I left the Karnataka State Badminton Association that November evening last year with a dull ache in my heart. We had talked as she lay on the floor, drenched in sweat, being treated by a trusted physio.
This young woman, still only all of 26, was confronting an agonising prospect. Was her knee damaged beyond repair? Was she destined to hobble away from the courts never to return? Was this scarcely believable career, built through gumption, ferocity and an unrelenting spirit, simply going to splinter to pieces because of a malfunctioning body part?
On that November evening, it sure sounded like that. Well, she sure sounded like that.
"Many people will think my career will end and I won't come back," Saina Nehwal told me, distant eyes revealing much more than the forced smile that sat on her exhausted face. "I also think somewhere deep in my heart that maybe it is the end of my career, so let's see how it is. Maybe, you never know."
Saina will board a flight back to India from Glasgow shortly. Her luggage will include a medal from the World Championships. No big deal really, you'd think, when the statistical highlights of her career are tabulated in black and white. She won a silver when the World Championships were last contested in 2015. She's won an Olympic bronze. She has won more Superseries titles than all of India's badminton players put together - male and female. She's been No. 1 in the rankings.
So, one minor medal. No big deal?
If only it was just that. One minor medal. If only it were no big deal.
Sportspersons have an intimate equation with pain. They understand it resides within them. In varying degrees of intensity, but they learn to embrace its presence. Except, there are times when it hurts so much, you tremble. It is guttural, vicious, unrelenting. It demands concession, it gnaws away at confidence, it chips away at belief, it makes you wonder if anything is really worth this?
"Even if I win a tournament," Saina told me that November evening, "the happiness is not so much because of the amount of pain the injury gives."
At her third Olympics in Rio just a little over a year ago, Saina had played with a chipped bone in her knee. Try walking sometime with one. Not a twisted ankle or a pulled hamstring. A broken bone, floating inside as you slide and smash, retrieve and slither, sprint and hop. It was a typically pig-headed decision, premised on the capacity from within to "manage" pain.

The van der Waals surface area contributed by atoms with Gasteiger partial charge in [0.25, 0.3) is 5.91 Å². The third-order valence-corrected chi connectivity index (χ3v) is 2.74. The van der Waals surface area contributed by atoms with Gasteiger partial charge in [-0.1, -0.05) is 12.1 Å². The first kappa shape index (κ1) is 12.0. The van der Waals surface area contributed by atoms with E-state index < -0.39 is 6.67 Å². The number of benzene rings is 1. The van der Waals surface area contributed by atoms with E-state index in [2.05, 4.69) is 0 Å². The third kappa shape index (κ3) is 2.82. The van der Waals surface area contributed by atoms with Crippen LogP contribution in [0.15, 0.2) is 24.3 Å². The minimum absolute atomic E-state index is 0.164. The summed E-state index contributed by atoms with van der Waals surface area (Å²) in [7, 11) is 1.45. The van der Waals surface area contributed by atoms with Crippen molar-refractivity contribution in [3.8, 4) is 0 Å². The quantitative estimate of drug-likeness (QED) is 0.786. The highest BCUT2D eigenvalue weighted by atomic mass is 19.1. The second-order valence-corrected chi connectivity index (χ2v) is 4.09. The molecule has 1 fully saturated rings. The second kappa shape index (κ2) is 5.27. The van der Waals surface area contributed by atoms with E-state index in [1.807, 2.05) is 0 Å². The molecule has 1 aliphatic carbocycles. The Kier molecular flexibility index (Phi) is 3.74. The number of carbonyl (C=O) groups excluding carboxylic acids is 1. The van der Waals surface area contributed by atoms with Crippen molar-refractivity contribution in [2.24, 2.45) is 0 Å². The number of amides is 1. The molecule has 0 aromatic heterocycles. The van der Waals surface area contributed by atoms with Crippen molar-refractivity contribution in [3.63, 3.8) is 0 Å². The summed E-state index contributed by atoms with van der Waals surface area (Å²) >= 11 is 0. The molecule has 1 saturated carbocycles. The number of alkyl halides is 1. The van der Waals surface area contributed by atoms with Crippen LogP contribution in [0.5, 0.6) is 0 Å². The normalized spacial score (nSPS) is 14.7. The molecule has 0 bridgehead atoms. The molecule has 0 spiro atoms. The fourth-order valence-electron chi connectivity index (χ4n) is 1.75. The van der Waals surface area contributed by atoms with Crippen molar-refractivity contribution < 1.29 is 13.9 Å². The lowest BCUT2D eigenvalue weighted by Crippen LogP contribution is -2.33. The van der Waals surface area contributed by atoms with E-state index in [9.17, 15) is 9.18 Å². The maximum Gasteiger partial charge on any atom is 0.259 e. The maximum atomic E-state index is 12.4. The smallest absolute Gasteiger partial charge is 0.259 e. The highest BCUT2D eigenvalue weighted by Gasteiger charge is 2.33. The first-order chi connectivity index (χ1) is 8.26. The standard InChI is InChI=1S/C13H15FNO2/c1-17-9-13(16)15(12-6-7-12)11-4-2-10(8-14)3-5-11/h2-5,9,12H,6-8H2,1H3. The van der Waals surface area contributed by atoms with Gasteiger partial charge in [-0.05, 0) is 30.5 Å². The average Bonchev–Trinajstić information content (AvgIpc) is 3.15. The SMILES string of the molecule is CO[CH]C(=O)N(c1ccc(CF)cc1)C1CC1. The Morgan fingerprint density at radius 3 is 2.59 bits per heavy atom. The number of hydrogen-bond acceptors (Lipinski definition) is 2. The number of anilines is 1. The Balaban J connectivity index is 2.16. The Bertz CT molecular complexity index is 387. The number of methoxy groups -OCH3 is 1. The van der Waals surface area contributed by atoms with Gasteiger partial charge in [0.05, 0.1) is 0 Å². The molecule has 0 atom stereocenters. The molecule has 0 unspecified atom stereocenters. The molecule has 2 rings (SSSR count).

While seeking to understand Saina, those around her insist, you must understand her propensity to inflict torture on herself. In training or in competition play. When a specialist surgeon looked at her scans, he is believed to have been gobsmacked that she even entered a competitive sporting arena.
Saina doesn't get the fuss. So what if it hurts? Playing badminton isn't fun for her. It isn't about having a good time. When little Saina, encouraged by her badminton loving and playing parents, was first handed a racquet, she learnt to switch her setting to beast mode. Sweat, pain, intensity - these became companions. In years to come, they would serve her well. She respected pain, it was an ally, almost a friend. It drove her.
"I started playing badminton because my parents liked this sport, I didn't like it," she told me. "I just wanted to give my best and win as much as possible."
So here she is. Headed back from Glasgow, not having won the whole thing, but an unmistakable winner nevertheless. Among her three scalps at the tournament was the world's third-ranked player. Saina herself has slipped to 16th. These months, since surgery after wretched Rio, have been faltering. She's won a minor tournament in Malaysia but not made a final in the 10 others she's participated in.
Even to the untrained eye, it was visible as the contest wore on against Nozomi Okuhara in the semi-final that Saina ran out of fuel. She will return to the training court, aware that in a sport that demands brutal fitness levels, at 27, she is running up the proverbial mountain. However, Saina is quite clearly relishing this process of reconstruction. The dark days are behind her, and for that reason alone, this bronze has the sparkle of gold. It is merely a pit stop, albeit a significant one, as she seeks to reclaim the territory that has been ceded.
"I love attention, I want more attention and people wanting me to win," she was quoted in the Indian Express after taming Korean world No. 3, seeded second, Sung Ji Hyun in the pre-quarterfinals. "I had a very hard injury. But I realise that you can't be at the top at all times. Let us see. Still, I'm not at 100 per cent. I'll be very happy the day I play at my best. That day I'll come and tell you I'm back."
We will wait to hear from you Saina. We are just glad you are playing again!